The lack of a belief in God and the unwillingness to follow something other than our own inclinations are pulling our society apart. What this country needs more than anything is not for a certain party to win our election, but for a revival. If we are going to “Make America Great Again,” we need to examine our worldview and get back to the basics.

I’m going to close this off with another Lewis quote to consider: “If you read history you will find that the Christians who did most for the present world were precisely those who thought most of the next. It is since Christians have largely ceased to think of the other world that they have become so ineffective in this.” Let’s keep the end in mind!

Posted in Education

Four Weeks of Homeschooling– The Good, The Bad, and the Ugly

This is my first year of homeschooling, due to our “unprecedented times.” We have completed four weeks of school since starting at the beginning of August when we eased into school, averaging about four days a week throughout the month. We’ve had some great times and some more trying times, but overall, it’s about what I expected, and I think we are going to have a really good year together.

The Good

Homeschooling has been mostly good, from my perspective at least. (You would have to ask my kids how they like their teacher, though, to get a full opinion.) I chose to go with the Sonlight Curriculum, which is based on a strong foundation of Bible, history, and literature. Doing Bible in the morning is a great discipline; we are currently reading Luke and Genesis and are memorizing Psalm 8. I love to see the kids growing in their knowledge of God’s Word! We are also using Core “D” this year and are reading books about the founding of America. This is a “good books” approach to learning. Instead of reading textbooks, the kids are reading books that are set in the early Colonial time period; some of these books are fiction and some are non-fiction. I appreciate that they are learning history in a natural way while they are improving their reading skills.

I also appreciate the structure that the curriculum provides. The curriculum comes with a teaching binder that outlines what the kids should read, how much to read, and what questions to answer. I basically open it up in the morning and we start school with zero prep work from me.

I was very blessed to have most of this material loaned to me by a fellow homeschool mom, so the cost for me was low. This program could definitely get expensive, but if you can afford it, I do recommend it, especially for families that enjoy reading. (If your child does not like reading or can’t read well, this might not be where I would start, but if your kids are readers, they will take off with Sonlight.)

Another highlight of homeschooling for me has been that our mornings are much less stressful, as I don’t have to attempt to get five children out the door by 7:30 in the morning. I also like the flexibility we have to add in some fun field trips and learning days with other kids. In addition, the kids have been enjoying looking up art projects on youtube, where they find much better art teachers than I am! They made Native American inspired drawings last week that impressed this art-challenged teacher.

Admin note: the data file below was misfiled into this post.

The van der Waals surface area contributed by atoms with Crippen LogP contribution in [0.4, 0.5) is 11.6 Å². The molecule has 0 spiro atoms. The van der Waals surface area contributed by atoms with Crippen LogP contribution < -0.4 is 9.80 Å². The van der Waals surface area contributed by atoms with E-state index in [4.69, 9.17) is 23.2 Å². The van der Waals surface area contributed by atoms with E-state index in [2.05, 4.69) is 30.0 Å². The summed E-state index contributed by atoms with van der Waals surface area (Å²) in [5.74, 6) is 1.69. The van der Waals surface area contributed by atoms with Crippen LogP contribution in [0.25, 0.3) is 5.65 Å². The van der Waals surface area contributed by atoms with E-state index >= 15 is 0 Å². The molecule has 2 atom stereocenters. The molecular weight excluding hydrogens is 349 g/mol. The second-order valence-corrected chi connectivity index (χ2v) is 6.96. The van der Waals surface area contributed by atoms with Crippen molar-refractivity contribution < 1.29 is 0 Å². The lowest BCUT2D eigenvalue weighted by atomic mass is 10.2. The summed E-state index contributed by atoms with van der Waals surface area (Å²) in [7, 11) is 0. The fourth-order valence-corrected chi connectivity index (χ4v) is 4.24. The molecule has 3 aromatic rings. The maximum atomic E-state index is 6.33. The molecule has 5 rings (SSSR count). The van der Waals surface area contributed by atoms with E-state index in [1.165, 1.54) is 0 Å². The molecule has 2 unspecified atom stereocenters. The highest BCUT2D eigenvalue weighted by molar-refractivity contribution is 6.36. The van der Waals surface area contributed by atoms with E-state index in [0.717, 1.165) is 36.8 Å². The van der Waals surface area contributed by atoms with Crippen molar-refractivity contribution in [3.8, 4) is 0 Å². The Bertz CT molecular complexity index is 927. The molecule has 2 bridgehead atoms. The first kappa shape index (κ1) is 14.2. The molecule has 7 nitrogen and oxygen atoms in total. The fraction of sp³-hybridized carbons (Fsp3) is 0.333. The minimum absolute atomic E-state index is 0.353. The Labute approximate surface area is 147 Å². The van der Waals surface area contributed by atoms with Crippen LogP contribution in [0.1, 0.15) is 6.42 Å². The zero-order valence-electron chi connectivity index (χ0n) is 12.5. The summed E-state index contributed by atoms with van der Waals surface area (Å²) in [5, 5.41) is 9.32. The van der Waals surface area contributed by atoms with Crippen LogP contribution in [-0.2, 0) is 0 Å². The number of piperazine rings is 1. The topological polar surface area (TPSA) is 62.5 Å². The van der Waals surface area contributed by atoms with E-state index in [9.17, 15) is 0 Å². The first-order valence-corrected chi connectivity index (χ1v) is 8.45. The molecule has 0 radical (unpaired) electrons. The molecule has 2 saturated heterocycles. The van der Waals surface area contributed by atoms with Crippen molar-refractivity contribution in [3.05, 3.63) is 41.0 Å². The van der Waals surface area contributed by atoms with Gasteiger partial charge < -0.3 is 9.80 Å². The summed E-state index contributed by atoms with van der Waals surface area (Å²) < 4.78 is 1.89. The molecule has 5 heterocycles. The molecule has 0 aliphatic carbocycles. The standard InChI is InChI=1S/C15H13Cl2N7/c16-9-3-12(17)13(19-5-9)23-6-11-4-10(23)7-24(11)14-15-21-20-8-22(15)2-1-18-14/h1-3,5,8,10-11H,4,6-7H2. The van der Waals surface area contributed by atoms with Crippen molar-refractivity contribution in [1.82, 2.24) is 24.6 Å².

We also love our science! We are learning from Science Apologia, which is am immersion type of science, meaning the kids learn deeply about a subject (Botany, for us) from a Biblical perspective. Science is probably our favorite subject, so we are doing this at the end of the day when the kids are about ready to check out of school. We are growing herbs to eventually put into homemade soap and are recording the progress of the plants, while we learn about the parts of a plant. At this point, we are set to add some more fun lessons to our schedule (piano and dance,) but are still finding our groove and trying not to start out with too much.


The Bad

I’m not going to say that there has been much “bad” in our first four weeks, but there are certainly some challenges to homeschooling. The biggest “challenge” for me as a teacher, is to deal with one unruly student (who happens to be two years old.) My four year old loves to be an extra student and is great for me during school time. My two year old likes my undivided attention and does not like when I am occupied elsewhere. I’m chalking this year up to a learning experience for him and an exercise in patience for me! Other challenges are that my kids are spending lots of time together (great,) but as they interact more and more together, they also tend to squabble more and more. If you have any magic for breaking up sibling fights, let me know! They are the best of friends and the worst of enemies. Balancing schooling, housework, shopping, and social life is certainly challenging, but I think it’s doable as long as I can keep realistic (i.e. low enough) expectations.

The Ugly